Sunday, September 26, 2010

There's Something Missing

I'm not often moved by a piece at the following blog, but Frank Turk at Pyromaniacs posted a letter he wrote to the Southern Baptist Convention detailing his family's search for a church after having to move for economic reasons.  After searching for several years, and attending dozens of SBC churches, they settled into one outside of the SBC.  His letter calls attention to a few things missing in the churches he tried out: leadership, ministry, seriousness, community, theology and Jesus Christ.

Focusing for a moment on the section of his letter that deals with lack of community, Frank writes:

Which also brings up another important issue: because our view of leadership is a business-based model, and our view of ministry is both pragmatic and simplistic, and we have traded seriousness and sincere forthrightness for anything else that will hold people’s attention, we have no communities. Isn’t it ironic that we have medium- and large-sized social institutions which we can run with competent ability, but all that competence and professionalism really has put us in a place where the people involved don’t even really know each other?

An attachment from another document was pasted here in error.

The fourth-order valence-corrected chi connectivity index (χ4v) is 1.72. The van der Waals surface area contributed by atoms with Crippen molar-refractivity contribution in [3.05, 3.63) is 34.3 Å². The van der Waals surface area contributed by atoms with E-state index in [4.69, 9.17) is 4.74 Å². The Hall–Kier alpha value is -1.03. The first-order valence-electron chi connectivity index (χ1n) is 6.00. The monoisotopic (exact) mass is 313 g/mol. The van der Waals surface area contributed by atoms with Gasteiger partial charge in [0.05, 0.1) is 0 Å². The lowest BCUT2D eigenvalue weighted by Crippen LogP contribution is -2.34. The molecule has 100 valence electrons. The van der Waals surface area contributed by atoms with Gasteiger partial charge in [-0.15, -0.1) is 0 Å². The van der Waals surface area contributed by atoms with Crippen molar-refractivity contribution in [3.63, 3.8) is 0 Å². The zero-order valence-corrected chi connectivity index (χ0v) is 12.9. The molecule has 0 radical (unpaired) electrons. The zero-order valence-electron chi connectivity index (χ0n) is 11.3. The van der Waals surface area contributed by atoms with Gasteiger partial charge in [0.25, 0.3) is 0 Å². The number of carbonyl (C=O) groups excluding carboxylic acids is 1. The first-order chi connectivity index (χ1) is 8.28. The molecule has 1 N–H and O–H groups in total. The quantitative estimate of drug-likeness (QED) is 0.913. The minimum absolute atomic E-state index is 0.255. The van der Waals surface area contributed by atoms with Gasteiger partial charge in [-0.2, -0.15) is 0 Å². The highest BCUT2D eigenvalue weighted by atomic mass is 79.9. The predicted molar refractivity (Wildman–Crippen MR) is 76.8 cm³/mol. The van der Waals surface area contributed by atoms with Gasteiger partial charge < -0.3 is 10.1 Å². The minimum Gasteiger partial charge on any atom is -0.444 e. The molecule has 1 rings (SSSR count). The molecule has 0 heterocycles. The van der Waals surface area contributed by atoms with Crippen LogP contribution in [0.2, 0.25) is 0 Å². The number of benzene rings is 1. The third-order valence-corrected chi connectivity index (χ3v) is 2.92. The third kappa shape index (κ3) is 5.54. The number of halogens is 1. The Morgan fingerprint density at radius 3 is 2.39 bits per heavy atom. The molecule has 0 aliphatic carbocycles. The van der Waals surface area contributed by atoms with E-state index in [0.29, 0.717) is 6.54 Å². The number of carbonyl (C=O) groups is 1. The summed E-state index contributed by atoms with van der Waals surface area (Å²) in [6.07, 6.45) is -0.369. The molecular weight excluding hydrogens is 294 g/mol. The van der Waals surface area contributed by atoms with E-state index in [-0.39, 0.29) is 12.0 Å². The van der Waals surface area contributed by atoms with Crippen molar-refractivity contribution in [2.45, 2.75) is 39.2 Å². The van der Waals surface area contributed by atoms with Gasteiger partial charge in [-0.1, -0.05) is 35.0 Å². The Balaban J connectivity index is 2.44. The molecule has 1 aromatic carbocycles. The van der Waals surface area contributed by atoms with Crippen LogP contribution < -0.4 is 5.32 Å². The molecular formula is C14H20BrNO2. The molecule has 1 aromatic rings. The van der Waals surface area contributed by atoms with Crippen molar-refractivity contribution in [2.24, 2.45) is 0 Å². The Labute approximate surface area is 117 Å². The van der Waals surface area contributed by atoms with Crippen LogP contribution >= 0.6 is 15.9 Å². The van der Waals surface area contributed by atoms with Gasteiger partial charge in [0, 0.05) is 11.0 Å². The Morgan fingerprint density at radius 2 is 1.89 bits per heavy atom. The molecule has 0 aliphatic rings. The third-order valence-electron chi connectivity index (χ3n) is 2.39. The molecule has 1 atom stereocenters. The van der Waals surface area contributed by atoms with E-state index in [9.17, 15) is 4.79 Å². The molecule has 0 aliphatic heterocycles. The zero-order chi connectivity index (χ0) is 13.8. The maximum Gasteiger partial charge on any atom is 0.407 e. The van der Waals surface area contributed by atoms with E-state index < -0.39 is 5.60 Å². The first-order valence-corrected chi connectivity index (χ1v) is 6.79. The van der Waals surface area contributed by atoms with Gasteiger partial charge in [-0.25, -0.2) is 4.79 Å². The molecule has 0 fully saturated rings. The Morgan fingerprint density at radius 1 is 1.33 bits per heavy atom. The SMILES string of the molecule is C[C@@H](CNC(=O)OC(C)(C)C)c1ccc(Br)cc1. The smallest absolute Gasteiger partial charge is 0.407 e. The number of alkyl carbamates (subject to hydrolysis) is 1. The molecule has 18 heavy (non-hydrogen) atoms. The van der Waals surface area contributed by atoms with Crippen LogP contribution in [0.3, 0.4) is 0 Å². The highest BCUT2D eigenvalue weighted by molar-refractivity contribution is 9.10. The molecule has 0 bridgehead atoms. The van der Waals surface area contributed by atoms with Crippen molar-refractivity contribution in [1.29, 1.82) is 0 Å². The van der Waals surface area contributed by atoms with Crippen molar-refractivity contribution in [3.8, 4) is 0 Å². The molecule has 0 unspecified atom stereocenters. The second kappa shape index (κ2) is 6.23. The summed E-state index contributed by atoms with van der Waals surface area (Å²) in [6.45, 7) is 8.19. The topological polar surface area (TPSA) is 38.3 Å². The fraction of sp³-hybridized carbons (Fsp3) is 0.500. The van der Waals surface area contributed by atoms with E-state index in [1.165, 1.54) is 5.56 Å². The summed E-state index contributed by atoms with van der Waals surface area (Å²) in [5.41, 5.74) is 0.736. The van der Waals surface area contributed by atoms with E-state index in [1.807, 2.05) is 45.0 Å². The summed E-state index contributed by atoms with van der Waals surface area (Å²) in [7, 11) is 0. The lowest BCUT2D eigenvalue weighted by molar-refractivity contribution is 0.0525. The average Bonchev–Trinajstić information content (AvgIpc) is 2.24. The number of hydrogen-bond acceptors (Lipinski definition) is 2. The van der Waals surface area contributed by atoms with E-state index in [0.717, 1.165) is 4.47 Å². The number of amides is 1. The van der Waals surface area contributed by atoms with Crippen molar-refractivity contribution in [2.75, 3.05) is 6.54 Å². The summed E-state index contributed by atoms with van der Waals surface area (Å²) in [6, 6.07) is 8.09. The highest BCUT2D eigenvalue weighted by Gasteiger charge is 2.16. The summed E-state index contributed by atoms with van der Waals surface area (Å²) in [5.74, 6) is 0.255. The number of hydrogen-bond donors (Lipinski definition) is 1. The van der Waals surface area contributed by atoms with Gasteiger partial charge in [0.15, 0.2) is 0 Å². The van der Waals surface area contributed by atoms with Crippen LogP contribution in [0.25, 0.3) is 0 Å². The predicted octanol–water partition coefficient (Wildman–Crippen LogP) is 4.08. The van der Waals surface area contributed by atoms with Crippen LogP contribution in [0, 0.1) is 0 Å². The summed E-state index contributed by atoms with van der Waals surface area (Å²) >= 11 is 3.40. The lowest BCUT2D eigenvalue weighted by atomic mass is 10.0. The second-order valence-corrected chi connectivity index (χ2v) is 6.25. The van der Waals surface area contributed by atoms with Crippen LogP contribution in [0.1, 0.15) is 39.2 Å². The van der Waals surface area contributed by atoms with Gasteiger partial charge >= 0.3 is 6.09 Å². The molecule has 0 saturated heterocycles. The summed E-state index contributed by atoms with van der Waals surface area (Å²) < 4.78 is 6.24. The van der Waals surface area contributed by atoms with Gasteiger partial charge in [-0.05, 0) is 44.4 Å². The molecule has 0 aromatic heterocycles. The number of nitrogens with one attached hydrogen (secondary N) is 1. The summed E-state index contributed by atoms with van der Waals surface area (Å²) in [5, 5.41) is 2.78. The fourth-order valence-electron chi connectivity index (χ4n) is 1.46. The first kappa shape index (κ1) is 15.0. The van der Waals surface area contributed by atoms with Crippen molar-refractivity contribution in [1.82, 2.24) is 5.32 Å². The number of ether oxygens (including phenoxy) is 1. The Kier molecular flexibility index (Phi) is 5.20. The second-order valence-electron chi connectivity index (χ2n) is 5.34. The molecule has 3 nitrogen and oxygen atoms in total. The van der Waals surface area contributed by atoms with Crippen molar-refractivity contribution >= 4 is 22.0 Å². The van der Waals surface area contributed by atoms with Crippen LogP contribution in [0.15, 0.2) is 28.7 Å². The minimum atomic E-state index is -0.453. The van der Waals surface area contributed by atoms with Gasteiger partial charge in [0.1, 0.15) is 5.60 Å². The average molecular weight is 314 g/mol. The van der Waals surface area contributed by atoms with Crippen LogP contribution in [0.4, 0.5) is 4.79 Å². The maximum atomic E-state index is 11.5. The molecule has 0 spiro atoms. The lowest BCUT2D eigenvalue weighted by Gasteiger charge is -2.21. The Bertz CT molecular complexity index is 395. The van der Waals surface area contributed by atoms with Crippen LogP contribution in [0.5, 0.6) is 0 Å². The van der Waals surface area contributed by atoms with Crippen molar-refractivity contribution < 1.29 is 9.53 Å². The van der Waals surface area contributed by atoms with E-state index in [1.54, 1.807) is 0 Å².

How tragic.  But of course, Frank's not close to being alone in lamenting these sad situations.  The corporate mentality of bureaucracy and programs have neglected and alienated many Christians.  Many are leaving churches and not returning.  Many are trying different forms of church and community.  Maybe the old wineskins are bursting and God is making new wineskins to hold the new wine.  Whatever the case, searching through old wineskins to find something new is a daunting task.  God help us.

Friday, September 24, 2010

Friday Night Potpourri

Methinks it be half a fortnight:

  • That spider in the glass globe I mentioned last month?  It's still there but it hasn't moved in quite a while.
  • Say "yes" to the dress, but "no" to your annoying family.
  • This will be the first fall for raking up leaves in our new house.  I'm not sure what happens with plum and apricot trees, but I'm sure the rock bed in the front won't shed leaves.
  • My favorite old movie line (it appears in many old movies): "Say, what's the big idea?"